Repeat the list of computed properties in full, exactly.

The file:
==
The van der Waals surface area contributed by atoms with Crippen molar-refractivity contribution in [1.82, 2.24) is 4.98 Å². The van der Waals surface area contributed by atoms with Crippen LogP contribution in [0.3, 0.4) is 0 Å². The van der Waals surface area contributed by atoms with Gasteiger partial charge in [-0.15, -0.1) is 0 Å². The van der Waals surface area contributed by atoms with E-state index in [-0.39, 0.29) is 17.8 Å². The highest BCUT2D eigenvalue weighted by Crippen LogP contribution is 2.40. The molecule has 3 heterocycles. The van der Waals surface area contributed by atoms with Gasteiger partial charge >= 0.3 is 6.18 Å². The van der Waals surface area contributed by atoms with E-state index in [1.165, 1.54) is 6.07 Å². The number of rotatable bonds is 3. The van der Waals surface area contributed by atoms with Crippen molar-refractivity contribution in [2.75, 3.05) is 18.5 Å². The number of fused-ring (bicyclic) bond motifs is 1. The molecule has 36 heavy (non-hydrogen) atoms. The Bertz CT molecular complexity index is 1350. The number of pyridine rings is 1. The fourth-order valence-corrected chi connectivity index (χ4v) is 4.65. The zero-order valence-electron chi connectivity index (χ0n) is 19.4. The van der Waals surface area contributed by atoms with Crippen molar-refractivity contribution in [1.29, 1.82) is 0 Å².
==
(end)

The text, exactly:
The van der Waals surface area contributed by atoms with Crippen molar-refractivity contribution in [1.82, 2.24) is 4.98 Å². The van der Waals surface area contributed by atoms with Crippen LogP contribution in [0.3, 0.4) is 0 Å². The van der Waals surface area contributed by atoms with Gasteiger partial charge in [-0.15, -0.1) is 0 Å². The van der Waals surface area contributed by atoms with E-state index in [-0.39, 0.29) is 17.8 Å². The highest BCUT2D eigenvalue weighted by Crippen LogP contribution is 2.40. The molecule has 3 heterocycles. The van der Waals surface area contributed by atoms with Gasteiger partial charge >= 0.3 is 6.18 Å². The van der Waals surface area contributed by atoms with E-state index in [1.165, 1.54) is 6.07 Å². The number of rotatable bonds is 3. The van der Waals surface area contributed by atoms with Crippen molar-refractivity contribution in [2.75, 3.05) is 18.5 Å². The number of fused-ring (bicyclic) bond motifs is 1. The molecule has 36 heavy (non-hydrogen) atoms. The Bertz CT molecular complexity index is 1350. The number of pyridine rings is 1. The fourth-order valence-corrected chi connectivity index (χ4v) is 4.65. The zero-order valence-electron chi connectivity index (χ0n) is 19.4. The van der Waals surface area contributed by atoms with Crippen molar-refractivity contribution in [1.29, 1.82) is 0 Å².